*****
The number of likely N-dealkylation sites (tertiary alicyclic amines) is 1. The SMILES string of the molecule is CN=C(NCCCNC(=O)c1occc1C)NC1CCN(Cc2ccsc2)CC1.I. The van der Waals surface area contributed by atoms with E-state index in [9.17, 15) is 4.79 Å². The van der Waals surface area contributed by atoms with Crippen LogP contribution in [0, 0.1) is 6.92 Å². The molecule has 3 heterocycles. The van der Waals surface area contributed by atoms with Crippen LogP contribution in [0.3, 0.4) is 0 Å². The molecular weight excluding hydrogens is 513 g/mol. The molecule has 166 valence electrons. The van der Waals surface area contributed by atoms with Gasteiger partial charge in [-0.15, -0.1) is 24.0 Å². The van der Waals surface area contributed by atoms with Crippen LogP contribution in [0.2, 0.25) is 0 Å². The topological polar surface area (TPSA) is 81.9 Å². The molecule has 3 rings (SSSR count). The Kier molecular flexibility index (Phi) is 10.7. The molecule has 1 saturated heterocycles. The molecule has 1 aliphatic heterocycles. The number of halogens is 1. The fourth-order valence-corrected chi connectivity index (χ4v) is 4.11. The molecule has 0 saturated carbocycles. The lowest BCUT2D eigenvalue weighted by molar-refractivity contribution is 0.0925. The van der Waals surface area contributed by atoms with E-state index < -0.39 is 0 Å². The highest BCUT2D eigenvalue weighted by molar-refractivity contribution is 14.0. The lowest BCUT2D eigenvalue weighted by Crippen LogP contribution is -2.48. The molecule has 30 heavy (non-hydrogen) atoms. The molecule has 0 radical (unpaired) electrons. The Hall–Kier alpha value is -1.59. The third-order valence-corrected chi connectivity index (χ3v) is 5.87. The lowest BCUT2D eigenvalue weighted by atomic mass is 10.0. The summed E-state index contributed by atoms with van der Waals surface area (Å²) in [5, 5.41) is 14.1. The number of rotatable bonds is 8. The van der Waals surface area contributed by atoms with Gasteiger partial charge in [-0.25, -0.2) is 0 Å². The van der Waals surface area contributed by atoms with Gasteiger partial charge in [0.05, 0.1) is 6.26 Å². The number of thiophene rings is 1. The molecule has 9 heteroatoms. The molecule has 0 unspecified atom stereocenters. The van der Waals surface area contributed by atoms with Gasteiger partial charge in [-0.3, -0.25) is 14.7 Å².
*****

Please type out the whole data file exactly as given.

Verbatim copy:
The number of likely N-dealkylation sites (tertiary alicyclic amines) is 1. The SMILES string of the molecule is CN=C(NCCCNC(=O)c1occc1C)NC1CCN(Cc2ccsc2)CC1.I. The van der Waals surface area contributed by atoms with E-state index in [9.17, 15) is 4.79 Å². The van der Waals surface area contributed by atoms with Crippen LogP contribution in [0, 0.1) is 6.92 Å². The molecule has 3 heterocycles. The van der Waals surface area contributed by atoms with Crippen LogP contribution in [0.3, 0.4) is 0 Å². The molecular weight excluding hydrogens is 513 g/mol. The molecule has 166 valence electrons. The van der Waals surface area contributed by atoms with Gasteiger partial charge in [-0.15, -0.1) is 24.0 Å². The van der Waals surface area contributed by atoms with Crippen LogP contribution in [0.2, 0.25) is 0 Å². The topological polar surface area (TPSA) is 81.9 Å². The molecule has 3 rings (SSSR count). The Kier molecular flexibility index (Phi) is 10.7. The molecule has 1 saturated heterocycles. The molecule has 1 aliphatic heterocycles. The number of halogens is 1. The fourth-order valence-corrected chi connectivity index (χ4v) is 4.11. The molecule has 0 saturated carbocycles. The lowest BCUT2D eigenvalue weighted by molar-refractivity contribution is 0.0925. The van der Waals surface area contributed by atoms with E-state index < -0.39 is 0 Å². The highest BCUT2D eigenvalue weighted by molar-refractivity contribution is 14.0. The lowest BCUT2D eigenvalue weighted by Crippen LogP contribution is -2.48. The molecule has 30 heavy (non-hydrogen) atoms. The molecule has 0 radical (unpaired) electrons. The Hall–Kier alpha value is -1.59. The third-order valence-corrected chi connectivity index (χ3v) is 5.87. The lowest BCUT2D eigenvalue weighted by atomic mass is 10.0. The summed E-state index contributed by atoms with van der Waals surface area (Å²) in [5, 5.41) is 14.1. The number of rotatable bonds is 8. The van der Waals surface area contributed by atoms with Gasteiger partial charge in [-0.25, -0.2) is 0 Å². The van der Waals surface area contributed by atoms with Gasteiger partial charge in [0.05, 0.1) is 6.26 Å². The number of thiophene rings is 1. The molecule has 9 heteroatoms. The molecule has 0 unspecified atom stereocenters. The van der Waals surface area contributed by atoms with Gasteiger partial charge in [-0.3, -0.25) is 14.7 Å².